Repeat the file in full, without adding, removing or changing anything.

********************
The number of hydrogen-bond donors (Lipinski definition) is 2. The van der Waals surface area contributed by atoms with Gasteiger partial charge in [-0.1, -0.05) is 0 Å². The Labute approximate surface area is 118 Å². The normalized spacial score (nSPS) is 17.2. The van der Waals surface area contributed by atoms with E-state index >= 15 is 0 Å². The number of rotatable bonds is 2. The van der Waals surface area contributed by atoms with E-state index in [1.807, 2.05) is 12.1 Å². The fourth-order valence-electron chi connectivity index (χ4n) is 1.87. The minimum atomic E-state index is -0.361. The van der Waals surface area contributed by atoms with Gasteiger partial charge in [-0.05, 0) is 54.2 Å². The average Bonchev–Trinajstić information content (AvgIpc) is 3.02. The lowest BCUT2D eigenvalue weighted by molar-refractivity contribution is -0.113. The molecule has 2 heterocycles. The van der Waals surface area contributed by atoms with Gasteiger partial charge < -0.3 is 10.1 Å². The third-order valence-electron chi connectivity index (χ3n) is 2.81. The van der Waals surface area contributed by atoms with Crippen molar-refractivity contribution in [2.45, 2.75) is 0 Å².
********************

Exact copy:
The number of hydrogen-bond donors (Lipinski definition) is 2. The van der Waals surface area contributed by atoms with Gasteiger partial charge in [-0.1, -0.05) is 0 Å². The Labute approximate surface area is 118 Å². The normalized spacial score (nSPS) is 17.2. The van der Waals surface area contributed by atoms with E-state index >= 15 is 0 Å². The number of rotatable bonds is 2. The van der Waals surface area contributed by atoms with E-state index in [1.807, 2.05) is 12.1 Å². The fourth-order valence-electron chi connectivity index (χ4n) is 1.87. The minimum atomic E-state index is -0.361. The van der Waals surface area contributed by atoms with Gasteiger partial charge in [-0.05, 0) is 54.2 Å². The average Bonchev–Trinajstić information content (AvgIpc) is 3.02. The lowest BCUT2D eigenvalue weighted by molar-refractivity contribution is -0.113. The molecule has 2 heterocycles. The van der Waals surface area contributed by atoms with Gasteiger partial charge < -0.3 is 10.1 Å². The third-order valence-electron chi connectivity index (χ3n) is 2.81. The van der Waals surface area contributed by atoms with Crippen molar-refractivity contribution in [2.45, 2.75) is 0 Å².